complete. The land oftlces ot Okla
homa, outside of tho newly opened
reservations, hnvo done during the
lust summer, tho largest business In
Western Oklahoma lands that wore
considered lit only for tho herder are
being taken for small ranches, and
tho cattlemen arc nervously watching
tho destruction of their bnrbed-wlro
fences by the advent of the man with
tho plow. Indeed, thin Is tho only por
tion of western land outside tho Irri
gated areas that can be secured for
new settlement. While vast tracts nro
yet open to honiestendlng lu othor
pints of tho west, they nro the rofUBC,
tho arid, rough or worthless claims
uiulcslrod ny the settlers of tho last
Little wonder, then, that thu virgin
lauds or tho Indlnn Territory, cnpnblo
of producing a halo nud a half ot cot
ton, seventy bushels of corn or forty
flvo bushels of wheat per acre, should
be In demand; or that Oklahoma
farms, with almost equal fertility, and
which nro to bo subdivided nnd rear
ranged to suit the development of tho
country nnd the Increasing population,
should attract both settlers- and Invest
ors. Peopled to n larger extent tbnn nl
itinst nny other part of tho union by
nntlvo American stock, says a writer
In tho Review of Reviews, with tho
advantages of examplo In tho organi
zation nud development of othor com
munities, Riililed by the knowledgo of
to-day and following modern business
mrthtids, there should he 11 niarvoloiw
future for this legion.
NATURE PROVIDES ICE HOUSE.
I'ooil for ItlnU Tlint Ik rroinrvert In
dm Arctic KrRlonn.
The number or birds that go to tho
arctic teglons to breed Is vnst beyond
concept Ion. They ro not by thou
snmbi, but by tens nnd hundreds of
thousands, und becauso nnwhero clsu
lu tho world does nature provldo at
the samo time nnd in tho samo place
such 11 lavish prodigality ot food.
Tho vegetation consists ot cran
berry, cloudberry nnd crowberry
bushes, und these, forced by tho por
petu.U sunshine of the arctic summer,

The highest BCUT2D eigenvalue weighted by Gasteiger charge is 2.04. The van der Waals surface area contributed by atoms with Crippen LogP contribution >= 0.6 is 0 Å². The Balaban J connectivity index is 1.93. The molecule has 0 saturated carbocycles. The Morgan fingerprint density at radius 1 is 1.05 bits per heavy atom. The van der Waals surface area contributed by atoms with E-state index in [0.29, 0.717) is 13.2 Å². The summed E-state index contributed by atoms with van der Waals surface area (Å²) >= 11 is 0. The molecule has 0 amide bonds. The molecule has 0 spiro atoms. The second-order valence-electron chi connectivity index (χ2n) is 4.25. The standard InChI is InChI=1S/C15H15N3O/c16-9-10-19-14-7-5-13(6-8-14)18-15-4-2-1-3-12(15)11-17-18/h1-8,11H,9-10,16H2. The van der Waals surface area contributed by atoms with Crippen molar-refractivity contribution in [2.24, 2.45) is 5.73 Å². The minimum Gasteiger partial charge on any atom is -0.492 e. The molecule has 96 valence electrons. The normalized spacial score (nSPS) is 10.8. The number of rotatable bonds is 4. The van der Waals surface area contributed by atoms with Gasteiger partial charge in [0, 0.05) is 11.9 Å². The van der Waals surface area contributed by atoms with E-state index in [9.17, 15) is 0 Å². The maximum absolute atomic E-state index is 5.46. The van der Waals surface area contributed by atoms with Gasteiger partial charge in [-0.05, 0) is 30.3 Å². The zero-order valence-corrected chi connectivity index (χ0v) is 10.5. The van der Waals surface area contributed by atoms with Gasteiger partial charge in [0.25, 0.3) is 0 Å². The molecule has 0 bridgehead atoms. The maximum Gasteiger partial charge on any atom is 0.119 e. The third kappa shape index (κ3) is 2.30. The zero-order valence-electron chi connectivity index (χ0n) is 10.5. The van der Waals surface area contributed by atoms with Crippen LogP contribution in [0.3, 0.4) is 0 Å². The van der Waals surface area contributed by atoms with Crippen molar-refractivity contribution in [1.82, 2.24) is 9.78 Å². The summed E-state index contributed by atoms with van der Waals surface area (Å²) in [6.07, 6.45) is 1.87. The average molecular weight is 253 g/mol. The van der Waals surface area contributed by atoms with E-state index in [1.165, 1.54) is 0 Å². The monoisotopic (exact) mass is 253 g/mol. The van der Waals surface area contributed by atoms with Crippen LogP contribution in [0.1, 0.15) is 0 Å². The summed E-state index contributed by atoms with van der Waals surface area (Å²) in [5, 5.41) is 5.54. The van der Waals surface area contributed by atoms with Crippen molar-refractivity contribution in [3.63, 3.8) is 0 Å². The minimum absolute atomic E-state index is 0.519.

hear enormous crops of fruit. But tho
tho crop Ik not ripe until tho middle
and end of tho arctic summer, nnd if
tho fruit-eating birds had to wait until
It was rlpo they would starvo in tho
meantime, as they arrive on tho very
day of tho molting or the snow.
Hut ench year tho snow descends
on an Immense crop fir rlpo fruit be
fore the birds have time 10 gather It.
It Is tluiB preserved perreclly fresh
and pure, iintl tho melting or tho snow
discloses the bushes, with thu uncon
numed last year's crop hanging on
thorn or lying, ready to ..c eaten, on
The rrozen meal stretches across
the breadth or northern Asia. It novor
decays and Is accessible tho moment
tho snow melts. Tho samo heat which
thaws tho fruit brings Into being the
most prolific Insect life in tho world
tho mosquito swain 3 on the tundra.
No European can live there without a
veil after tho snow melts. Tho gun
barrels nro black with them and clodu
or them often obscure tho sight
Thus tho insect eating birds liavo
only to open their mouths to fill them
with mosquitoes, and thus tho pro
enco of swarms of cliff chaffs, plpW
and the wagtails In this arctic region
Is accounted for.
No .Siilvullon Army Dltorcci.
In theso latter days, when tho di
vorce courts are crowded with mis
mated pairs, the claim of the Salvation
Army that In its ranks dlvorco Is un
known where the weddings were per
formed by tho hallelujah eoromony pro
scribed In their ritual, comes 03 a
bright spot In tho view of tho domes
tic life fir America, which hns been
painted In most pessimistic colors by
Tho Salvation Army is tho first ro
UgloiiH society to lay claim to tho
honor of being unstained In its record
by an examplo of broken vows which
wero taken with Its sanction. Forthlr-ty-flvo
years the army has been marry
ing Us people with its characteristic
ceremony which binds tho persons not
only to each other, but to work In tho
army long us both shall live.
Knmarkable Cork OntpuL
Tho production of cork In tho world,
estimated at 1,000 metric tons (a me
tric ton equals 2,204 pounds avoirdu
pois), is confined to Portugal, Spain,
France, Italy nnd North Atrlca (Tunis,
Algeria and Morocco). Tho urea ot
trench forests, Including thoso lu
North Africa, really producing cork Is,
moro than one-half of tho total extent
of cork forests. These forests aro com
posed mainly of cork trees, Intermixed
with pines and nvorgreon oaks. Tho
demand for cork Increases from day to
day, anil It is added that Franco, tho.
United Kingdom, Germany, Russia and
tho United States absorb 85 per cont
or tho total production of cork.